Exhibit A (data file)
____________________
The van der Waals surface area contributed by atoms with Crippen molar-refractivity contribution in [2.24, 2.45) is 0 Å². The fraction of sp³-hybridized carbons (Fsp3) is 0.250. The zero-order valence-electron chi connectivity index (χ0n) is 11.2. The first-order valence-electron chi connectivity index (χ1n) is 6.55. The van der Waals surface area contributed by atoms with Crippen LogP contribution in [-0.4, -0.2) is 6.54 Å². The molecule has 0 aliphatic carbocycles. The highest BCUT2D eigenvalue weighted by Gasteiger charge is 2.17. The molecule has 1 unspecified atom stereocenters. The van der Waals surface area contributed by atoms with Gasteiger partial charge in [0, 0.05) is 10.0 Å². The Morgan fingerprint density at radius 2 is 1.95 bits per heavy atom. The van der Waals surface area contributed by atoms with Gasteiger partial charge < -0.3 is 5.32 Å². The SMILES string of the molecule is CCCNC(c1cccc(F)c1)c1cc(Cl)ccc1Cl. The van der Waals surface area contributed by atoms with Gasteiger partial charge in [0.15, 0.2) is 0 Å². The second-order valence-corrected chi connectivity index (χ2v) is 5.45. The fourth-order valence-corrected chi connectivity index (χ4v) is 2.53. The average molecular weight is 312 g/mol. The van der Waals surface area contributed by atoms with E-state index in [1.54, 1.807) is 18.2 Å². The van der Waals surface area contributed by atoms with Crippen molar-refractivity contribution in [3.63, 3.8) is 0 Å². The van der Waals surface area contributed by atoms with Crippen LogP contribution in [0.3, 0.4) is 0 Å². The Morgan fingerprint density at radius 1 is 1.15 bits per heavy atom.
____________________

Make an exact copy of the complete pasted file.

The van der Waals surface area contributed by atoms with Crippen molar-refractivity contribution in [2.24, 2.45) is 0 Å². The fraction of sp³-hybridized carbons (Fsp3) is 0.250. The zero-order valence-electron chi connectivity index (χ0n) is 11.2. The first-order valence-electron chi connectivity index (χ1n) is 6.55. The van der Waals surface area contributed by atoms with Crippen LogP contribution in [-0.4, -0.2) is 6.54 Å². The molecule has 0 aliphatic carbocycles. The highest BCUT2D eigenvalue weighted by Gasteiger charge is 2.17. The molecule has 1 unspecified atom stereocenters. The van der Waals surface area contributed by atoms with Gasteiger partial charge in [0, 0.05) is 10.0 Å². The Morgan fingerprint density at radius 2 is 1.95 bits per heavy atom. The van der Waals surface area contributed by atoms with Gasteiger partial charge < -0.3 is 5.32 Å². The SMILES string of the molecule is CCCNC(c1cccc(F)c1)c1cc(Cl)ccc1Cl. The van der Waals surface area contributed by atoms with Gasteiger partial charge in [0.15, 0.2) is 0 Å². The second-order valence-corrected chi connectivity index (χ2v) is 5.45. The fourth-order valence-corrected chi connectivity index (χ4v) is 2.53. The average molecular weight is 312 g/mol. The van der Waals surface area contributed by atoms with E-state index in [1.54, 1.807) is 18.2 Å². The van der Waals surface area contributed by atoms with Crippen molar-refractivity contribution in [3.63, 3.8) is 0 Å². The van der Waals surface area contributed by atoms with Crippen LogP contribution in [0.3, 0.4) is 0 Å². The Morgan fingerprint density at radius 1 is 1.15 bits per heavy atom.